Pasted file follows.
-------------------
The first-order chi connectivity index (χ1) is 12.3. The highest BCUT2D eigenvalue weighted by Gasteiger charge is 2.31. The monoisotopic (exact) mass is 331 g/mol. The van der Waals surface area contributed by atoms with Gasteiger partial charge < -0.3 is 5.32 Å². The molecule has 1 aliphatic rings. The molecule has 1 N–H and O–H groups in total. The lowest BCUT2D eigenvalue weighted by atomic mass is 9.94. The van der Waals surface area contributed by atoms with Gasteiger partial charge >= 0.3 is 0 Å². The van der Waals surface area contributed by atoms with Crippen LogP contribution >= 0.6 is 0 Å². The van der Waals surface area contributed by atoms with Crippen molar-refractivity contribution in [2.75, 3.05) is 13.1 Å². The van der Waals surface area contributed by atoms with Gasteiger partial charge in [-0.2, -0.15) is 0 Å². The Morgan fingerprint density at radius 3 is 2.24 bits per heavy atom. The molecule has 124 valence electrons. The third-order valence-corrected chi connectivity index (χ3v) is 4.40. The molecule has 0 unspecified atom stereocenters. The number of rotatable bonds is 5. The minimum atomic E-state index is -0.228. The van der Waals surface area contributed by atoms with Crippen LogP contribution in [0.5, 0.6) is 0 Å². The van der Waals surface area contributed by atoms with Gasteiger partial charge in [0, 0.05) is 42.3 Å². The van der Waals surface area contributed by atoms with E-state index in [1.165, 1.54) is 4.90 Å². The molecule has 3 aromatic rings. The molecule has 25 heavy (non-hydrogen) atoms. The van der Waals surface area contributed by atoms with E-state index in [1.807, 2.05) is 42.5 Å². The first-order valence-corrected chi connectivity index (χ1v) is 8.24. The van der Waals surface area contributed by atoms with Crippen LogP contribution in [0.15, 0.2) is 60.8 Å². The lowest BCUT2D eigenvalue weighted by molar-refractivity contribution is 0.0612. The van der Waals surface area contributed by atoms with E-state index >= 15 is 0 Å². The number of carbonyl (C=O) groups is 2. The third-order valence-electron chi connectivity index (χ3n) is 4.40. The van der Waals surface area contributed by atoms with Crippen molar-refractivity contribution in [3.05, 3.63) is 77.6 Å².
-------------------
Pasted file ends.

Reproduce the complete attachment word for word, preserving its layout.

The first-order chi connectivity index (χ1) is 12.3. The highest BCUT2D eigenvalue weighted by Gasteiger charge is 2.31. The monoisotopic (exact) mass is 331 g/mol. The van der Waals surface area contributed by atoms with Gasteiger partial charge < -0.3 is 5.32 Å². The molecule has 1 aliphatic rings. The molecule has 1 N–H and O–H groups in total. The lowest BCUT2D eigenvalue weighted by atomic mass is 9.94. The van der Waals surface area contributed by atoms with Gasteiger partial charge >= 0.3 is 0 Å². The van der Waals surface area contributed by atoms with Crippen LogP contribution >= 0.6 is 0 Å². The van der Waals surface area contributed by atoms with Crippen molar-refractivity contribution in [2.75, 3.05) is 13.1 Å². The van der Waals surface area contributed by atoms with Gasteiger partial charge in [-0.2, -0.15) is 0 Å². The Morgan fingerprint density at radius 3 is 2.24 bits per heavy atom. The molecule has 124 valence electrons. The third-order valence-corrected chi connectivity index (χ3v) is 4.40. The molecule has 0 unspecified atom stereocenters. The number of rotatable bonds is 5. The minimum atomic E-state index is -0.228. The van der Waals surface area contributed by atoms with Crippen LogP contribution in [0.5, 0.6) is 0 Å². The van der Waals surface area contributed by atoms with Gasteiger partial charge in [0, 0.05) is 42.3 Å². The van der Waals surface area contributed by atoms with E-state index in [1.165, 1.54) is 4.90 Å². The molecule has 3 aromatic rings. The molecule has 25 heavy (non-hydrogen) atoms. The van der Waals surface area contributed by atoms with E-state index in [1.807, 2.05) is 42.5 Å². The first-order valence-corrected chi connectivity index (χ1v) is 8.24. The van der Waals surface area contributed by atoms with Crippen LogP contribution in [0.15, 0.2) is 60.8 Å². The lowest BCUT2D eigenvalue weighted by molar-refractivity contribution is 0.0612. The van der Waals surface area contributed by atoms with E-state index >= 15 is 0 Å². The number of carbonyl (C=O) groups is 2. The third-order valence-electron chi connectivity index (χ3n) is 4.40. The van der Waals surface area contributed by atoms with Crippen molar-refractivity contribution in [3.05, 3.63) is 77.6 Å².